through Congress’s findings of bad behavior by covered jurisdictions and she emphasizes
Congress’s thoroughness and conscientiousness in compiling the record.Chief Justice Roberts, by contrast, says far
less about the record other than emphasizing the fact that black registrations
in covered jurisdictions are now at parity with non-covered jurisdictions.Justice Ginsburg notes that Congress believed
that it needed to address second-generation denials of voting rights; Chief
Justice Roberts regards these as an inadequate justification for maintaining
the current coverage formula.How
respectful is the majority of Congressional judgments?How respectful should it be?
Is the problem the size of the
congressional record or simply the length of years the coverage formula has
been in effect without substantial change? Assuming that Congress was determined
to maintain the current coverage formula, is there any record that the majority
would have accepted?
The reach of the equal sovereignty
doctrine. How far does the new "equal sovereignty" doctrine
extend?Justice Ginsburg's dissent
points out a number of federal programs that treat states differently.Also consider the interaction of the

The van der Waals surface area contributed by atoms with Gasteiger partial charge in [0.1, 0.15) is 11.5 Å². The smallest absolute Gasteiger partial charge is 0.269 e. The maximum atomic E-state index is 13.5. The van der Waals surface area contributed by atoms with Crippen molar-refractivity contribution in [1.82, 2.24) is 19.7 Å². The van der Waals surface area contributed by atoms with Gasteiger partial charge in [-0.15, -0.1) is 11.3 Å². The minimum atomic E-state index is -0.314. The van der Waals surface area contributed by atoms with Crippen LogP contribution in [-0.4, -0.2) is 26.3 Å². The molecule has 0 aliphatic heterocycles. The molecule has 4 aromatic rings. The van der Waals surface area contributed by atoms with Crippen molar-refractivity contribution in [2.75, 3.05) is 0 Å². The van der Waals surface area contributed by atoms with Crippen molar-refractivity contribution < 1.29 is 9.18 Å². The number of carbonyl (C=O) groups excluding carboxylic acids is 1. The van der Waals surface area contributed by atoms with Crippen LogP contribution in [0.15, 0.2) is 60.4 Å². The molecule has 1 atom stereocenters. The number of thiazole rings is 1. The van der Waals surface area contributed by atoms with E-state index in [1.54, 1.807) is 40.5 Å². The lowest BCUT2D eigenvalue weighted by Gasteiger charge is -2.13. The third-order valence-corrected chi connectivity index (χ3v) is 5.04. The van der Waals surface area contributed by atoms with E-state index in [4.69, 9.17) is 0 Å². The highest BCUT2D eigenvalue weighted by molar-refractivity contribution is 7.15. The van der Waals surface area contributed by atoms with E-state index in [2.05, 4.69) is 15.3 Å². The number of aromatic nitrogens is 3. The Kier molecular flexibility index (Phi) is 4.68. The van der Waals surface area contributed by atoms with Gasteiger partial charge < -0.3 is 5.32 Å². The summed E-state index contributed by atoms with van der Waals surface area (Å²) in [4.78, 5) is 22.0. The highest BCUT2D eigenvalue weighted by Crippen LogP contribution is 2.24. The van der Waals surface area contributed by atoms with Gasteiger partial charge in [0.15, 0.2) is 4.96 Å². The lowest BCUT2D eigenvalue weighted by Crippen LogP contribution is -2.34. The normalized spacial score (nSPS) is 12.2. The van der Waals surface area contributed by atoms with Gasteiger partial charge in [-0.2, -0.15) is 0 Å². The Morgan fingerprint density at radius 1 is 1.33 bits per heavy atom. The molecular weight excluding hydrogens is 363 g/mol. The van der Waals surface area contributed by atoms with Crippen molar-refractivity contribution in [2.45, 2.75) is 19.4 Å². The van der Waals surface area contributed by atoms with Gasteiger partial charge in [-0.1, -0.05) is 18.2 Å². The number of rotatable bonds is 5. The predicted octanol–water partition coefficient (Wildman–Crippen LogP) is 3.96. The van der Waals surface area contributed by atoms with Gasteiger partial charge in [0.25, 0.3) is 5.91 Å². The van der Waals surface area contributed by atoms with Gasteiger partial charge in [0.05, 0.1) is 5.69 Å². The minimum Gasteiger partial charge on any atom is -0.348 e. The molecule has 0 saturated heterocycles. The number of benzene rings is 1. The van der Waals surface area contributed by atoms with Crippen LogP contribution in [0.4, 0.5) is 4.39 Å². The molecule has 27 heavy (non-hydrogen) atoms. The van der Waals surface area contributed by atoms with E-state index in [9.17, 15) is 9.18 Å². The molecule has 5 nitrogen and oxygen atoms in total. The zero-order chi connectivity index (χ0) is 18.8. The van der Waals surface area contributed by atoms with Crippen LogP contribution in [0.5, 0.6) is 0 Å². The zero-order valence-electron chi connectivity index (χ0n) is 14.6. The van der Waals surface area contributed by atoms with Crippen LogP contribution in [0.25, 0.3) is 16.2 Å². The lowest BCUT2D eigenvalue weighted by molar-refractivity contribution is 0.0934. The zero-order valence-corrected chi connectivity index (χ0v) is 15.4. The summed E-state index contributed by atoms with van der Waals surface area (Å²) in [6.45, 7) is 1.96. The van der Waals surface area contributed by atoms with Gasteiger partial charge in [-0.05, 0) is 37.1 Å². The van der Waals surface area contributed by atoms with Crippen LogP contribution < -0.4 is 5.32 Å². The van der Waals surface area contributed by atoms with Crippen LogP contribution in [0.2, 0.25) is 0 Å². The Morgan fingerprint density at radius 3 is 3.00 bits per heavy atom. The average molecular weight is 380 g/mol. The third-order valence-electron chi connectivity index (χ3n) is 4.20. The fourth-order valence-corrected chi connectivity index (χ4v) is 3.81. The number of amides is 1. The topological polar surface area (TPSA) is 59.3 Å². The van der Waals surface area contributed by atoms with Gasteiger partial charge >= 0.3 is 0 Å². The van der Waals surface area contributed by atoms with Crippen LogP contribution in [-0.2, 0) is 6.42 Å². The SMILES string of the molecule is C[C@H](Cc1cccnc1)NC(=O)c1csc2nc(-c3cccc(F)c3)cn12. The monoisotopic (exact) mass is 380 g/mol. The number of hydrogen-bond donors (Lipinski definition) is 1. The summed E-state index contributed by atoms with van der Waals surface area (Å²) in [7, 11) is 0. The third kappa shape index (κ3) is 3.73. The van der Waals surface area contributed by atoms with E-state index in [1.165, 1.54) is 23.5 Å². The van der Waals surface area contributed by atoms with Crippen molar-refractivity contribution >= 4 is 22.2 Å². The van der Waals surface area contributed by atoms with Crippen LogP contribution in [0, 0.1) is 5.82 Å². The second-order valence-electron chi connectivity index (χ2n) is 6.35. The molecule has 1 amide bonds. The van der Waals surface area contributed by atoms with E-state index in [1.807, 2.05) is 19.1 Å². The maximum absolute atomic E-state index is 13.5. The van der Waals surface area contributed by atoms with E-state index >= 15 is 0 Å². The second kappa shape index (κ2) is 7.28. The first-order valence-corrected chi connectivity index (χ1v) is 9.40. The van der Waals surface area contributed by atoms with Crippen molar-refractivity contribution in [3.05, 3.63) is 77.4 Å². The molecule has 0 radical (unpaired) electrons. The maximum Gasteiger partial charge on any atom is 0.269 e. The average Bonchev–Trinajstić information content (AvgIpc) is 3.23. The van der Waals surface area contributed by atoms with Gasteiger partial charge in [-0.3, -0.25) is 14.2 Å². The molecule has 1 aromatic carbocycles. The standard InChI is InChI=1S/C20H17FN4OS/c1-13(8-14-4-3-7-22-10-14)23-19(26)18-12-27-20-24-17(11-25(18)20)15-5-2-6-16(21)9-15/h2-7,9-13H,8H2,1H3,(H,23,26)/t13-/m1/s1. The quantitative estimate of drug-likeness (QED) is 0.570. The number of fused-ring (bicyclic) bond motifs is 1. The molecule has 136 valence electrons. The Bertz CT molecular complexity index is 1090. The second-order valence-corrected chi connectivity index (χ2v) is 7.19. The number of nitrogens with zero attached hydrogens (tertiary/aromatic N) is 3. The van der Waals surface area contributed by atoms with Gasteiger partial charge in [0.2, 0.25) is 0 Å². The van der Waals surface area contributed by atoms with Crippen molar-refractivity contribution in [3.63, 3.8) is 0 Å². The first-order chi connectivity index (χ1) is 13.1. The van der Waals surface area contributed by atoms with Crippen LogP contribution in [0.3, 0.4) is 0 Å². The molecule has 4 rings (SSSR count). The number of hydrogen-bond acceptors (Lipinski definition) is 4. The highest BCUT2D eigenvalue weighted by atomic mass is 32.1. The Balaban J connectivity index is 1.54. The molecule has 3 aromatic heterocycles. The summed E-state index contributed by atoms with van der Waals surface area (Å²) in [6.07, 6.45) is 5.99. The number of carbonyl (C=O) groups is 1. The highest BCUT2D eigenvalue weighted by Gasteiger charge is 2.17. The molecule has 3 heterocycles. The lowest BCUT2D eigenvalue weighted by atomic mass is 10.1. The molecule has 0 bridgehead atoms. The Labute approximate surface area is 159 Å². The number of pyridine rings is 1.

"equal sovereignty" principle with the General Welfare Clause: many
social welfare programs, including, for example, Medicaid reimbursements, vary
by state.Different states get very
different amounts of funding in various federal programs, largely as a result
of logrolling and the political strength of small-state Senators.Does the new doctrine reach these programs?
Another possibility is that the “equal
sovereignty” doctrine was created in order to resolve this particular case--to
strike down section 4 of the Voting Rights Act--and that it will rarely be invoked
again outside of the civil rights context.In that case, it is merely an artifact of the Court's inability to
cobble together five votes for an interpretation of the Boerne standard.
Half-measures versus the whole ball of
wax. Note that Justice Thomas argues that if the majority is really serious
about the “equal sovereignty” principle, it should strike down section 5 as
well as section 4, because there is no justification for courts requiring only
some states to pre-clear their changes in voting practices.Is Thomas right?Note that the case was primarily litigated
about the constitutionality of section 5; the final opinion, however, focuses
on section 4 and emphasizes that it leaves section 5 still standing. Why do you
think there were only five votes to strike down section 4 but not section 5?
The VRA as a “racial entitlement.” The
majority appeared to be suspicious of Congress’s decision to maintain the old
coverage formula. At oral argument, Justice Scalia was particularly suspicious
of the fact that the VRA was reauthorized for 25 years by overwhelming margins.